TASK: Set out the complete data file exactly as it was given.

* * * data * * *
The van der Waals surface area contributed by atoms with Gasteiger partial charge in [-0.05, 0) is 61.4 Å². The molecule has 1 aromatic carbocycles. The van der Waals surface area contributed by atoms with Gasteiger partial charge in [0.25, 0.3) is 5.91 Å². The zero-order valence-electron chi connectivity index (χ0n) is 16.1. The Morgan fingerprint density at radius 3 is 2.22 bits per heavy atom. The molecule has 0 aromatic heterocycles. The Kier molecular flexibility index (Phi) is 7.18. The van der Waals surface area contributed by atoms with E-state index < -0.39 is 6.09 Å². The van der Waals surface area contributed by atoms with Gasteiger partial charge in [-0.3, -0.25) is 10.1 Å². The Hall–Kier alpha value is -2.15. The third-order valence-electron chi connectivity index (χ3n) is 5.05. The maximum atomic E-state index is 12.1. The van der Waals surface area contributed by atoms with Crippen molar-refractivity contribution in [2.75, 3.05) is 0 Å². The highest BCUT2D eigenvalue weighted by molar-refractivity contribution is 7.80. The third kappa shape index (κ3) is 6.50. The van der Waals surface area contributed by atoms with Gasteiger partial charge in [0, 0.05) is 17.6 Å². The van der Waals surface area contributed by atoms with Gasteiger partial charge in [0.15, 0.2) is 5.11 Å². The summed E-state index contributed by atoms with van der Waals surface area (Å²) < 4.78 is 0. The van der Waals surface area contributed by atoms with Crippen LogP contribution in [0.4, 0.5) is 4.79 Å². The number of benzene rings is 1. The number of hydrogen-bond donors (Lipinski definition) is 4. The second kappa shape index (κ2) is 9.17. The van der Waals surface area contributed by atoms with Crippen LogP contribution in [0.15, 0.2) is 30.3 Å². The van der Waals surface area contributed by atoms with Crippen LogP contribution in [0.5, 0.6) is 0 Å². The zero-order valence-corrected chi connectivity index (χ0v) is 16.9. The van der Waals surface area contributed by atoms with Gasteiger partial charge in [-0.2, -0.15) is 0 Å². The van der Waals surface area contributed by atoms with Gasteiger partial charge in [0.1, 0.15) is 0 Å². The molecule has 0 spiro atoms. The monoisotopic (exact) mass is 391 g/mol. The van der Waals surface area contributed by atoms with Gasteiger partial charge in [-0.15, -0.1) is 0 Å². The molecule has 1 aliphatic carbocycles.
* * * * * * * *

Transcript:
The van der Waals surface area contributed by atoms with Gasteiger partial charge in [-0.05, 0) is 61.4 Å². The molecule has 1 aromatic carbocycles. The van der Waals surface area contributed by atoms with Gasteiger partial charge in [0.25, 0.3) is 5.91 Å². The zero-order valence-electron chi connectivity index (χ0n) is 16.1. The Morgan fingerprint density at radius 3 is 2.22 bits per heavy atom. The molecule has 0 aromatic heterocycles. The Kier molecular flexibility index (Phi) is 7.18. The van der Waals surface area contributed by atoms with E-state index < -0.39 is 6.09 Å². The van der Waals surface area contributed by atoms with Gasteiger partial charge in [-0.3, -0.25) is 10.1 Å². The Hall–Kier alpha value is -2.15. The third-order valence-electron chi connectivity index (χ3n) is 5.05. The maximum atomic E-state index is 12.1. The van der Waals surface area contributed by atoms with Crippen molar-refractivity contribution in [2.75, 3.05) is 0 Å². The highest BCUT2D eigenvalue weighted by molar-refractivity contribution is 7.80. The third kappa shape index (κ3) is 6.50. The van der Waals surface area contributed by atoms with Gasteiger partial charge in [0, 0.05) is 17.6 Å². The van der Waals surface area contributed by atoms with Gasteiger partial charge in [0.15, 0.2) is 5.11 Å². The summed E-state index contributed by atoms with van der Waals surface area (Å²) < 4.78 is 0. The van der Waals surface area contributed by atoms with Crippen LogP contribution in [0.4, 0.5) is 4.79 Å². The number of benzene rings is 1. The number of hydrogen-bond donors (Lipinski definition) is 4. The second kappa shape index (κ2) is 9.17. The van der Waals surface area contributed by atoms with Crippen LogP contribution in [0.15, 0.2) is 30.3 Å². The van der Waals surface area contributed by atoms with Crippen LogP contribution in [0.5, 0.6) is 0 Å². The zero-order valence-corrected chi connectivity index (χ0v) is 16.9. The van der Waals surface area contributed by atoms with Gasteiger partial charge in [-0.2, -0.15) is 0 Å². The van der Waals surface area contributed by atoms with Gasteiger partial charge in [0.1, 0.15) is 0 Å². The molecule has 0 spiro atoms. The monoisotopic (exact) mass is 391 g/mol. The van der Waals surface area contributed by atoms with Gasteiger partial charge in [-0.15, -0.1) is 0 Å². The molecule has 1 aliphatic carbocycles.